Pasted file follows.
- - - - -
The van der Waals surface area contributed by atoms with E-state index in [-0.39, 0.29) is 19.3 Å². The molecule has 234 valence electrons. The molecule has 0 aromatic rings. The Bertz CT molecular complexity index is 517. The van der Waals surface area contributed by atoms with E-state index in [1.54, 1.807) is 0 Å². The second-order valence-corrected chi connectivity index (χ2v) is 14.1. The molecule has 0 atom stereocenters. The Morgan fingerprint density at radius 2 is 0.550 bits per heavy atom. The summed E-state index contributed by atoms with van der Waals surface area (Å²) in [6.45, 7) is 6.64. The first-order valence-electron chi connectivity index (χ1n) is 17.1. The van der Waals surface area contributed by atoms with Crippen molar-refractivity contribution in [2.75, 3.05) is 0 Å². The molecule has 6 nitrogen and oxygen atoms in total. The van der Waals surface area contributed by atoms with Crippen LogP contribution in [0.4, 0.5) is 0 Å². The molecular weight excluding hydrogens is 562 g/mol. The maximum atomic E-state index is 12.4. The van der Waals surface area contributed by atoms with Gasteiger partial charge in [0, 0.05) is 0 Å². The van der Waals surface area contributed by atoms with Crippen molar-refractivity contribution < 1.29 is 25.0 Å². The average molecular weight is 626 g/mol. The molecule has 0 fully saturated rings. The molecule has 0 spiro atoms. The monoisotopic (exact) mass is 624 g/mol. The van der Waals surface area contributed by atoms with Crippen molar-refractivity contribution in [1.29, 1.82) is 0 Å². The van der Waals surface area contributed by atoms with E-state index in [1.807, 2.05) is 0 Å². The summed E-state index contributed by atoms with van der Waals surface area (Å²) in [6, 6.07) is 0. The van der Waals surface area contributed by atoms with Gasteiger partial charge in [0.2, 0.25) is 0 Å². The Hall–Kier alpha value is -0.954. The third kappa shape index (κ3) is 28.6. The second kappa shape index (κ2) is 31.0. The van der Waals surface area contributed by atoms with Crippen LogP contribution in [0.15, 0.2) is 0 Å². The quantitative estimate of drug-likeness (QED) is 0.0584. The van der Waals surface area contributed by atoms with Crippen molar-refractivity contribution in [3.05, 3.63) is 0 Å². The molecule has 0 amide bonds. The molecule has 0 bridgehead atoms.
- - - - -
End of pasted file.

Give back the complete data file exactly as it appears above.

The van der Waals surface area contributed by atoms with E-state index in [-0.39, 0.29) is 19.3 Å². The molecule has 234 valence electrons. The molecule has 0 aromatic rings. The Bertz CT molecular complexity index is 517. The van der Waals surface area contributed by atoms with E-state index in [1.54, 1.807) is 0 Å². The second-order valence-corrected chi connectivity index (χ2v) is 14.1. The molecule has 0 atom stereocenters. The Morgan fingerprint density at radius 2 is 0.550 bits per heavy atom. The summed E-state index contributed by atoms with van der Waals surface area (Å²) in [6.45, 7) is 6.64. The first-order valence-electron chi connectivity index (χ1n) is 17.1. The van der Waals surface area contributed by atoms with Crippen molar-refractivity contribution in [2.75, 3.05) is 0 Å². The molecule has 6 nitrogen and oxygen atoms in total. The van der Waals surface area contributed by atoms with Crippen LogP contribution in [0.4, 0.5) is 0 Å². The molecular weight excluding hydrogens is 562 g/mol. The maximum atomic E-state index is 12.4. The van der Waals surface area contributed by atoms with Gasteiger partial charge in [0, 0.05) is 0 Å². The van der Waals surface area contributed by atoms with Crippen molar-refractivity contribution < 1.29 is 25.0 Å². The average molecular weight is 626 g/mol. The molecule has 0 fully saturated rings. The molecule has 0 spiro atoms. The monoisotopic (exact) mass is 624 g/mol. The van der Waals surface area contributed by atoms with Crippen molar-refractivity contribution in [1.29, 1.82) is 0 Å². The van der Waals surface area contributed by atoms with E-state index in [1.807, 2.05) is 0 Å². The summed E-state index contributed by atoms with van der Waals surface area (Å²) in [6, 6.07) is 0. The van der Waals surface area contributed by atoms with Gasteiger partial charge in [0.2, 0.25) is 0 Å². The Hall–Kier alpha value is -0.954. The third kappa shape index (κ3) is 28.6. The second kappa shape index (κ2) is 31.0. The van der Waals surface area contributed by atoms with Crippen LogP contribution in [0.15, 0.2) is 0 Å². The quantitative estimate of drug-likeness (QED) is 0.0584. The van der Waals surface area contributed by atoms with Crippen molar-refractivity contribution in [3.05, 3.63) is 0 Å². The molecule has 0 amide bonds. The molecule has 0 bridgehead atoms.